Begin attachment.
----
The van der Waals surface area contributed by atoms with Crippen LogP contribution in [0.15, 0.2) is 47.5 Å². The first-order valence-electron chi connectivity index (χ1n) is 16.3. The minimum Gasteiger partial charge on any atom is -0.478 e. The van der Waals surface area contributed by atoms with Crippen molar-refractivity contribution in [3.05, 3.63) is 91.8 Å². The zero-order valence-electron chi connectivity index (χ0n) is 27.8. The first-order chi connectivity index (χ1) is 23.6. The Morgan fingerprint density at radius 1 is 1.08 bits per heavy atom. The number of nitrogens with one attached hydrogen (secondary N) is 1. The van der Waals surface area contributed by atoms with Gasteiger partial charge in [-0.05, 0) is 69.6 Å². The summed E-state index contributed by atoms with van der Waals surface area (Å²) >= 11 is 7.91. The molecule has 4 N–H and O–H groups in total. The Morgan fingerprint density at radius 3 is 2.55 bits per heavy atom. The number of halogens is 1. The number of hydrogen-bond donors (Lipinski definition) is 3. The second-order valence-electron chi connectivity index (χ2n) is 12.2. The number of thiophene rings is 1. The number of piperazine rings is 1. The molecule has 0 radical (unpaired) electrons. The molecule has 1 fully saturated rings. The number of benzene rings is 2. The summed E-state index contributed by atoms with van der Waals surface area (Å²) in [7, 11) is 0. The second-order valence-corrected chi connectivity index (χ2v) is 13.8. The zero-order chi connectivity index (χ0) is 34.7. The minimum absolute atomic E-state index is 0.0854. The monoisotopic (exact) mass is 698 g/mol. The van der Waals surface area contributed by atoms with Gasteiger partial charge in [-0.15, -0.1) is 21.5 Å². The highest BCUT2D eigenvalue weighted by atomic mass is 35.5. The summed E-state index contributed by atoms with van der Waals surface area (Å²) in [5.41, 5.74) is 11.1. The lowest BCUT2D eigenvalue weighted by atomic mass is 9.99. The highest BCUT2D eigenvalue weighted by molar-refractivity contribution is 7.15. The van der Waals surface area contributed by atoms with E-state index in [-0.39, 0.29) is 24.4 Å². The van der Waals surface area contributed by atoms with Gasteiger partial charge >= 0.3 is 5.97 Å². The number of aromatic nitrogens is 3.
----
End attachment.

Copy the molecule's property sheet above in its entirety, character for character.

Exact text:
The van der Waals surface area contributed by atoms with Crippen LogP contribution in [0.15, 0.2) is 47.5 Å². The first-order valence-electron chi connectivity index (χ1n) is 16.3. The minimum Gasteiger partial charge on any atom is -0.478 e. The van der Waals surface area contributed by atoms with Crippen molar-refractivity contribution in [3.05, 3.63) is 91.8 Å². The zero-order valence-electron chi connectivity index (χ0n) is 27.8. The first-order chi connectivity index (χ1) is 23.6. The Morgan fingerprint density at radius 1 is 1.08 bits per heavy atom. The number of nitrogens with one attached hydrogen (secondary N) is 1. The van der Waals surface area contributed by atoms with Gasteiger partial charge in [-0.05, 0) is 69.6 Å². The summed E-state index contributed by atoms with van der Waals surface area (Å²) >= 11 is 7.91. The molecule has 4 N–H and O–H groups in total. The Morgan fingerprint density at radius 3 is 2.55 bits per heavy atom. The number of halogens is 1. The number of hydrogen-bond donors (Lipinski definition) is 3. The second-order valence-electron chi connectivity index (χ2n) is 12.2. The number of thiophene rings is 1. The number of piperazine rings is 1. The molecule has 0 radical (unpaired) electrons. The molecule has 1 fully saturated rings. The number of benzene rings is 2. The summed E-state index contributed by atoms with van der Waals surface area (Å²) in [7, 11) is 0. The second-order valence-corrected chi connectivity index (χ2v) is 13.8. The zero-order chi connectivity index (χ0) is 34.7. The minimum absolute atomic E-state index is 0.0854. The monoisotopic (exact) mass is 698 g/mol. The van der Waals surface area contributed by atoms with Gasteiger partial charge in [-0.15, -0.1) is 21.5 Å². The highest BCUT2D eigenvalue weighted by atomic mass is 35.5. The summed E-state index contributed by atoms with van der Waals surface area (Å²) in [5.41, 5.74) is 11.1. The lowest BCUT2D eigenvalue weighted by atomic mass is 9.99. The highest BCUT2D eigenvalue weighted by molar-refractivity contribution is 7.15. The van der Waals surface area contributed by atoms with E-state index in [-0.39, 0.29) is 24.4 Å². The van der Waals surface area contributed by atoms with Gasteiger partial charge >= 0.3 is 5.97 Å². The number of aromatic nitrogens is 3.